He has learned a lot from a knife making competition he has watched on TV. These metal workers have a limited time to make something from the materials they are given. There are different tests they have for what they made. My brother said that on one show, two guys made knives from files. One ground off the teeth before he started. The other did not. The guy who removed the teeth did not have lots of problems. In another competition, they had to use at least three different kinds of metal One guy meticulously cleaned the pieces of metal before he welded them. His welds were quick. Another did not and he spent a lot of time just driving the slag out between the metals with the hammer. 
My brother’s fire is small, he can only do half the piece of metal when heating it. That makes it tough to heat it in the center. He is going to change his forge so he can get a better angle on the metal (he built his own forge). A bigger pile of charcoal might help too..  He says that even though he knows a lot of what he is doing, because he read a lot and seen a lot of shows, there is still a learning curve. He is hammering with his weak hand as his dominant  arm is messed up right now. He found it is easier than he thought, though. 

A friend of mine passed several months ago and her executor finally got access to her belongings. I glanced through some of her books I got last night and separated them in three sections. One pile was cook books and game books which I intend to keep for a while, the other is novels, and the third was a few devotional booklets. Mom got the devotionals. (I will keep some of the cook books and pass on others) I was told I have a chance to get some of her kitchen stuff next week. Whether that happens will be something else.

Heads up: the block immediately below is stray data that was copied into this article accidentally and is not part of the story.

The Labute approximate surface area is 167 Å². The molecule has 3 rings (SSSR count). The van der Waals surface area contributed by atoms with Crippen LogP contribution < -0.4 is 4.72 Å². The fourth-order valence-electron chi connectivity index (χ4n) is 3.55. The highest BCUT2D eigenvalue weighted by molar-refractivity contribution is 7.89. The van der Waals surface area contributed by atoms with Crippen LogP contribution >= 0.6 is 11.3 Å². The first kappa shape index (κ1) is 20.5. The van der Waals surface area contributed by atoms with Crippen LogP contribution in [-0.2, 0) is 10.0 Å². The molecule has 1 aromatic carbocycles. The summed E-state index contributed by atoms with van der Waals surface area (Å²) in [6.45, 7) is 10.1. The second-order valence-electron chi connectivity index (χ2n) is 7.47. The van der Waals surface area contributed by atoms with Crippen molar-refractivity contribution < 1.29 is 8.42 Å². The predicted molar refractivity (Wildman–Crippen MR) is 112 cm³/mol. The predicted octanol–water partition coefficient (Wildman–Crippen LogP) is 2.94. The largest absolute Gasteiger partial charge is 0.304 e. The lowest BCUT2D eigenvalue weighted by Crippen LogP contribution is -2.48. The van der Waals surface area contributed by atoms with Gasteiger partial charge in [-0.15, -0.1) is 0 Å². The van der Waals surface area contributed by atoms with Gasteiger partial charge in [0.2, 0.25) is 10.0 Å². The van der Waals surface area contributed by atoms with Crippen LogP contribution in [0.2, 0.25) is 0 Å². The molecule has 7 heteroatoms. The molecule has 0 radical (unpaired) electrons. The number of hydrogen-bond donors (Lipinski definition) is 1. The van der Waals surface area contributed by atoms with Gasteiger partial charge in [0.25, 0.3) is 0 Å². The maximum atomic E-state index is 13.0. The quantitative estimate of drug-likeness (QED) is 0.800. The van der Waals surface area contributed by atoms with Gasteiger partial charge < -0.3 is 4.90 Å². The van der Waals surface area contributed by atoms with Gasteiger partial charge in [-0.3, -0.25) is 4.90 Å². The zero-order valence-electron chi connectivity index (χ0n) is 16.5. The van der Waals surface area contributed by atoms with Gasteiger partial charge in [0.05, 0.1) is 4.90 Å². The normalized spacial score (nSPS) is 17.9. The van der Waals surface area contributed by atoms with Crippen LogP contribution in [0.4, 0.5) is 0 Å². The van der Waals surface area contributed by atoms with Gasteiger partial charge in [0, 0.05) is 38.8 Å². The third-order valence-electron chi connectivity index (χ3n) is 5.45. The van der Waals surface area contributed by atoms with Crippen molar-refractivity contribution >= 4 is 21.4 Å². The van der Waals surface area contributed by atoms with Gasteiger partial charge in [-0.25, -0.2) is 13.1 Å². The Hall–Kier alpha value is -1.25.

This is going to be a really big week. I have the turning club meeting Thursday night. I have my chip and dip platter and that goblet to show off there.  Friday I was invited to a concert and will be going to that. Since both these things are well past my bed normal bed time, I do expect to sleep a lot on Saturday in an attempt to recover. If I do more than yard sailing, even if the weather is good, I will be really surprised.

I will see what I do next weekend.

flat stock with explanation of what they are and how I might use them.

post stock. the partially rounded woods on the right are fence post cut offs.

warmer burner

meat slicer without motor.

square stock mounted on lathe. Just using friction to hold it against the chuck to spin it.

Corners knocked off and a tenon made

most of the corners removed.

Just about rounded, ready to remove the tail stock to work on the ends

end cupped out

matching the hollow to the blow.

ready to part off

bottom side to be parted.

The two parts ready to glue together. Note stub on bowl and hole in platter.

Just checking, moments before gluing

chip and dip plate as shown at the turning club

Cleaned up goblet standing on print  at turning club showing how badly it was broken.